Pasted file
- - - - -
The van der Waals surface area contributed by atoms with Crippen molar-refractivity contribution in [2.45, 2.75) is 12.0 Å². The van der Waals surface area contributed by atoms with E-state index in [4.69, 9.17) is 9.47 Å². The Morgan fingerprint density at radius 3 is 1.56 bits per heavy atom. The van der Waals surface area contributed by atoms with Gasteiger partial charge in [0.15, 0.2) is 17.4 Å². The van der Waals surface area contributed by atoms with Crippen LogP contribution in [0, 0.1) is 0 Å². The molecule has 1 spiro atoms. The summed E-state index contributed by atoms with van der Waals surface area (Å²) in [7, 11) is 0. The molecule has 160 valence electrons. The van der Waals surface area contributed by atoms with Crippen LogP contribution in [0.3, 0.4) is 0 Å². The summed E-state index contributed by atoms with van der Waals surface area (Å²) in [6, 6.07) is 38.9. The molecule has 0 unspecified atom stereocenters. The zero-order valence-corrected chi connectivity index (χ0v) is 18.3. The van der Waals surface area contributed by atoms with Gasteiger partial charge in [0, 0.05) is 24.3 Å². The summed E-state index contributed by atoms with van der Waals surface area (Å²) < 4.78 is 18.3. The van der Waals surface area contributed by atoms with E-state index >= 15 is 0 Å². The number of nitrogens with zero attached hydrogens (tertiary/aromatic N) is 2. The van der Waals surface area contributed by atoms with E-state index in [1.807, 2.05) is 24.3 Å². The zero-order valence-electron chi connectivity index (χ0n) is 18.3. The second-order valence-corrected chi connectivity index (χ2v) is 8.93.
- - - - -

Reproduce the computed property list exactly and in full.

The van der Waals surface area contributed by atoms with Crippen molar-refractivity contribution in [2.45, 2.75) is 12.0 Å². The van der Waals surface area contributed by atoms with E-state index in [4.69, 9.17) is 9.47 Å². The Morgan fingerprint density at radius 3 is 1.56 bits per heavy atom. The van der Waals surface area contributed by atoms with Gasteiger partial charge in [0.15, 0.2) is 17.4 Å². The van der Waals surface area contributed by atoms with Crippen LogP contribution in [0, 0.1) is 0 Å². The molecule has 1 spiro atoms. The summed E-state index contributed by atoms with van der Waals surface area (Å²) in [7, 11) is 0. The molecule has 160 valence electrons. The van der Waals surface area contributed by atoms with Crippen LogP contribution in [0.3, 0.4) is 0 Å². The summed E-state index contributed by atoms with van der Waals surface area (Å²) in [6, 6.07) is 38.9. The molecule has 0 unspecified atom stereocenters. The zero-order valence-corrected chi connectivity index (χ0v) is 18.3. The van der Waals surface area contributed by atoms with Gasteiger partial charge in [0, 0.05) is 24.3 Å². The summed E-state index contributed by atoms with van der Waals surface area (Å²) < 4.78 is 18.3. The van der Waals surface area contributed by atoms with E-state index >= 15 is 0 Å². The number of nitrogens with zero attached hydrogens (tertiary/aromatic N) is 2. The van der Waals surface area contributed by atoms with E-state index in [1.807, 2.05) is 24.3 Å². The zero-order valence-electron chi connectivity index (χ0n) is 18.3. The second-order valence-corrected chi connectivity index (χ2v) is 8.93.